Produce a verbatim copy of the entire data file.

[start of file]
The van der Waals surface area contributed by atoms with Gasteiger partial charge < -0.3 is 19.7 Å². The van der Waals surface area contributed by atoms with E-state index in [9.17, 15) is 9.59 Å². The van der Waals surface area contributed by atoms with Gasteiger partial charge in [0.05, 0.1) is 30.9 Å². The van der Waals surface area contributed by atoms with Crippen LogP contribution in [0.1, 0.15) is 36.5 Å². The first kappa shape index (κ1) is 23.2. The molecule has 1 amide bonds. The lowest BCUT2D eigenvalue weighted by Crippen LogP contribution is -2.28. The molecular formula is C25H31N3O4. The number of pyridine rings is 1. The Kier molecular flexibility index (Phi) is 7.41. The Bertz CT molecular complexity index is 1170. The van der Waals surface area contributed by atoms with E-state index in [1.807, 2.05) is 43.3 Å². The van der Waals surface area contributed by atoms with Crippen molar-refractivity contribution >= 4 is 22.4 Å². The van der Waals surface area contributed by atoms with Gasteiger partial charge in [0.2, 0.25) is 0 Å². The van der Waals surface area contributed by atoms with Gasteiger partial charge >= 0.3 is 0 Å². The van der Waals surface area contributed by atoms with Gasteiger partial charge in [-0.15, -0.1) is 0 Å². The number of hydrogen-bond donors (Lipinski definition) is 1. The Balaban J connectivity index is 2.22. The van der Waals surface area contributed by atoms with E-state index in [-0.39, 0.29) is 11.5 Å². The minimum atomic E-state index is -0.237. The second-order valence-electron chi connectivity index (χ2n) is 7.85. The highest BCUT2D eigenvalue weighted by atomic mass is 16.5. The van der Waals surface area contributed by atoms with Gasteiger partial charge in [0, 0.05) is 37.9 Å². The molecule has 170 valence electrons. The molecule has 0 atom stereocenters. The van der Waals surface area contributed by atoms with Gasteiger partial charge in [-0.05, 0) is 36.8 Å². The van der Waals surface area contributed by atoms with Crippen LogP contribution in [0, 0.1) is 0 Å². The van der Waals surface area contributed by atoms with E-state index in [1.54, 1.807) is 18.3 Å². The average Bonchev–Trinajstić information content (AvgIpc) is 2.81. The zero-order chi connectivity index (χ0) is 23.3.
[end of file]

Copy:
The van der Waals surface area contributed by atoms with Gasteiger partial charge < -0.3 is 19.7 Å². The van der Waals surface area contributed by atoms with E-state index in [9.17, 15) is 9.59 Å². The van der Waals surface area contributed by atoms with Gasteiger partial charge in [0.05, 0.1) is 30.9 Å². The van der Waals surface area contributed by atoms with Crippen LogP contribution in [0.1, 0.15) is 36.5 Å². The first kappa shape index (κ1) is 23.2. The molecule has 1 amide bonds. The lowest BCUT2D eigenvalue weighted by Crippen LogP contribution is -2.28. The molecular formula is C25H31N3O4. The number of pyridine rings is 1. The Kier molecular flexibility index (Phi) is 7.41. The Bertz CT molecular complexity index is 1170. The van der Waals surface area contributed by atoms with E-state index in [1.807, 2.05) is 43.3 Å². The van der Waals surface area contributed by atoms with Crippen molar-refractivity contribution >= 4 is 22.4 Å². The van der Waals surface area contributed by atoms with Gasteiger partial charge in [0.2, 0.25) is 0 Å². The van der Waals surface area contributed by atoms with Gasteiger partial charge >= 0.3 is 0 Å². The van der Waals surface area contributed by atoms with Gasteiger partial charge in [-0.15, -0.1) is 0 Å². The number of hydrogen-bond donors (Lipinski definition) is 1. The Balaban J connectivity index is 2.22. The van der Waals surface area contributed by atoms with E-state index in [-0.39, 0.29) is 11.5 Å². The minimum atomic E-state index is -0.237. The second-order valence-electron chi connectivity index (χ2n) is 7.85. The highest BCUT2D eigenvalue weighted by atomic mass is 16.5. The van der Waals surface area contributed by atoms with Gasteiger partial charge in [0, 0.05) is 37.9 Å². The molecule has 170 valence electrons. The molecule has 0 atom stereocenters. The van der Waals surface area contributed by atoms with Gasteiger partial charge in [-0.05, 0) is 36.8 Å². The van der Waals surface area contributed by atoms with Crippen LogP contribution in [0, 0.1) is 0 Å². The van der Waals surface area contributed by atoms with E-state index in [1.54, 1.807) is 18.3 Å². The average Bonchev–Trinajstić information content (AvgIpc) is 2.81. The zero-order chi connectivity index (χ0) is 23.3.